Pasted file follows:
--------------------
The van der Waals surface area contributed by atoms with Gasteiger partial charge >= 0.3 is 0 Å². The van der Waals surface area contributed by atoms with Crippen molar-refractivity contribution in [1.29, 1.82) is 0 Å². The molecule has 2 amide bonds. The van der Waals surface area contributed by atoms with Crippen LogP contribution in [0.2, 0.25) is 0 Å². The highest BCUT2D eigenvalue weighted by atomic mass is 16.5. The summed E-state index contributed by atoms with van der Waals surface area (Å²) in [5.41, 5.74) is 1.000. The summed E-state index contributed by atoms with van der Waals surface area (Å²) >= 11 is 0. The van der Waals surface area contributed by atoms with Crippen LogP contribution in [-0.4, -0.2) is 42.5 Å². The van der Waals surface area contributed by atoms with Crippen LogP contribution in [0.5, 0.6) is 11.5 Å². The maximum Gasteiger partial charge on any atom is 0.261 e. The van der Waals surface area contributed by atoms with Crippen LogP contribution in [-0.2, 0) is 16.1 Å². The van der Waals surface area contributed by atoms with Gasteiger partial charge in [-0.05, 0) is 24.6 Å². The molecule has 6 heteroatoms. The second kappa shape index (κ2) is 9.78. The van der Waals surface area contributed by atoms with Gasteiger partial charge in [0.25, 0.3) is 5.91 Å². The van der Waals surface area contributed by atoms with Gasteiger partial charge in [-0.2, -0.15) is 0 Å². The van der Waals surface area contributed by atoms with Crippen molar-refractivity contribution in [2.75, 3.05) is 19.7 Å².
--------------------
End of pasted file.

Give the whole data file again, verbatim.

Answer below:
The van der Waals surface area contributed by atoms with Gasteiger partial charge >= 0.3 is 0 Å². The van der Waals surface area contributed by atoms with Crippen molar-refractivity contribution in [1.29, 1.82) is 0 Å². The molecule has 2 amide bonds. The van der Waals surface area contributed by atoms with Crippen LogP contribution in [0.2, 0.25) is 0 Å². The highest BCUT2D eigenvalue weighted by atomic mass is 16.5. The summed E-state index contributed by atoms with van der Waals surface area (Å²) in [5.41, 5.74) is 1.000. The summed E-state index contributed by atoms with van der Waals surface area (Å²) >= 11 is 0. The van der Waals surface area contributed by atoms with Crippen LogP contribution in [-0.4, -0.2) is 42.5 Å². The van der Waals surface area contributed by atoms with Crippen LogP contribution in [0.5, 0.6) is 11.5 Å². The maximum Gasteiger partial charge on any atom is 0.261 e. The van der Waals surface area contributed by atoms with Crippen LogP contribution in [-0.2, 0) is 16.1 Å². The van der Waals surface area contributed by atoms with Gasteiger partial charge in [-0.05, 0) is 24.6 Å². The molecule has 6 heteroatoms. The second kappa shape index (κ2) is 9.78. The van der Waals surface area contributed by atoms with Gasteiger partial charge in [0.25, 0.3) is 5.91 Å². The van der Waals surface area contributed by atoms with Gasteiger partial charge in [-0.2, -0.15) is 0 Å². The van der Waals surface area contributed by atoms with Crippen molar-refractivity contribution in [2.75, 3.05) is 19.7 Å².